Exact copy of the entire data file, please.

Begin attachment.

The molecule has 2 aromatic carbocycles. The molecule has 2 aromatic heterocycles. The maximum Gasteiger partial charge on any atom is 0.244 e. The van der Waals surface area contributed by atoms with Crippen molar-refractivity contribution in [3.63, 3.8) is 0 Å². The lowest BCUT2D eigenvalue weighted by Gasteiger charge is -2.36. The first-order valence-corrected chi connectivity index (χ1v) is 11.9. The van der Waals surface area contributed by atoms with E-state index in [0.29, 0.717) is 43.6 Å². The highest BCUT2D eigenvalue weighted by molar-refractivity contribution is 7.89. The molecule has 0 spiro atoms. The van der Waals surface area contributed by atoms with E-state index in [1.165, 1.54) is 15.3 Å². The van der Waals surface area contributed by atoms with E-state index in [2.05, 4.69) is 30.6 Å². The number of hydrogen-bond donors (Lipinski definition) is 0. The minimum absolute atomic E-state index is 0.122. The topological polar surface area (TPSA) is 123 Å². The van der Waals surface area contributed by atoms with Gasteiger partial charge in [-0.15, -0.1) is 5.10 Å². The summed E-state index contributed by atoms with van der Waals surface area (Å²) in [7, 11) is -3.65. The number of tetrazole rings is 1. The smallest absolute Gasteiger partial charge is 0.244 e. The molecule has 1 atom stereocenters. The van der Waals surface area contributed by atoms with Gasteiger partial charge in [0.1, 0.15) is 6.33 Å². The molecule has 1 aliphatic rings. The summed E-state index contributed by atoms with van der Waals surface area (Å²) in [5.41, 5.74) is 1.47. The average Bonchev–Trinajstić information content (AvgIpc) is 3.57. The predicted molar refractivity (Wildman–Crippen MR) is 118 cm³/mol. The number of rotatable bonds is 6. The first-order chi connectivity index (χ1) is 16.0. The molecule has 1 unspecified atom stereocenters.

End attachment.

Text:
The molecule has 2 aromatic carbocycles. The molecule has 2 aromatic heterocycles. The maximum Gasteiger partial charge on any atom is 0.244 e. The van der Waals surface area contributed by atoms with Crippen molar-refractivity contribution in [3.63, 3.8) is 0 Å². The lowest BCUT2D eigenvalue weighted by Gasteiger charge is -2.36. The first-order valence-corrected chi connectivity index (χ1v) is 11.9. The van der Waals surface area contributed by atoms with E-state index in [0.29, 0.717) is 43.6 Å². The highest BCUT2D eigenvalue weighted by molar-refractivity contribution is 7.89. The molecule has 0 spiro atoms. The van der Waals surface area contributed by atoms with E-state index in [1.165, 1.54) is 15.3 Å². The van der Waals surface area contributed by atoms with E-state index in [2.05, 4.69) is 30.6 Å². The number of hydrogen-bond donors (Lipinski definition) is 0. The minimum absolute atomic E-state index is 0.122. The topological polar surface area (TPSA) is 123 Å². The van der Waals surface area contributed by atoms with Gasteiger partial charge in [-0.15, -0.1) is 5.10 Å². The summed E-state index contributed by atoms with van der Waals surface area (Å²) in [7, 11) is -3.65. The number of tetrazole rings is 1. The smallest absolute Gasteiger partial charge is 0.244 e. The molecule has 1 atom stereocenters. The van der Waals surface area contributed by atoms with Gasteiger partial charge in [0.1, 0.15) is 6.33 Å². The molecule has 1 aliphatic rings. The summed E-state index contributed by atoms with van der Waals surface area (Å²) in [5.41, 5.74) is 1.47. The average Bonchev–Trinajstić information content (AvgIpc) is 3.57. The predicted molar refractivity (Wildman–Crippen MR) is 118 cm³/mol. The number of rotatable bonds is 6. The first-order chi connectivity index (χ1) is 16.0. The molecule has 1 unspecified atom stereocenters.